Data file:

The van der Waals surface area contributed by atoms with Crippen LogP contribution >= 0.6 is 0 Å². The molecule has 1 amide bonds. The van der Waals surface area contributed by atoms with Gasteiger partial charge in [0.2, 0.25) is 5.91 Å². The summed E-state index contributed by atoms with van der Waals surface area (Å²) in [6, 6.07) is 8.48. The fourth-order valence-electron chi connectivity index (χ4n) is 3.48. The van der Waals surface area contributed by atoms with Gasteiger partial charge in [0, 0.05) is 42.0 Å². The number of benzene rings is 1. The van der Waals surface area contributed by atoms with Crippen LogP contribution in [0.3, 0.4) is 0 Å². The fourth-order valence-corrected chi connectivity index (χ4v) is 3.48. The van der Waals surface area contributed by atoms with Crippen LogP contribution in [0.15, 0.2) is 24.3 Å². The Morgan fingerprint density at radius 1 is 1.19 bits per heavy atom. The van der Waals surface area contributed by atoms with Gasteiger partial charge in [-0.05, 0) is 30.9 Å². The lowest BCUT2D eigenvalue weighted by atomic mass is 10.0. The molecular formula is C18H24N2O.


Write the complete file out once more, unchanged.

The van der Waals surface area contributed by atoms with Crippen LogP contribution >= 0.6 is 0 Å². The molecule has 1 amide bonds. The van der Waals surface area contributed by atoms with Gasteiger partial charge in [0.2, 0.25) is 5.91 Å². The summed E-state index contributed by atoms with van der Waals surface area (Å²) in [6, 6.07) is 8.48. The fourth-order valence-electron chi connectivity index (χ4n) is 3.48. The van der Waals surface area contributed by atoms with Gasteiger partial charge in [0, 0.05) is 42.0 Å². The number of benzene rings is 1. The van der Waals surface area contributed by atoms with Crippen LogP contribution in [0.3, 0.4) is 0 Å². The fourth-order valence-corrected chi connectivity index (χ4v) is 3.48. The van der Waals surface area contributed by atoms with Crippen LogP contribution in [0.15, 0.2) is 24.3 Å². The Morgan fingerprint density at radius 1 is 1.19 bits per heavy atom. The van der Waals surface area contributed by atoms with Gasteiger partial charge in [-0.05, 0) is 30.9 Å². The lowest BCUT2D eigenvalue weighted by atomic mass is 10.0. The molecular formula is C18H24N2O.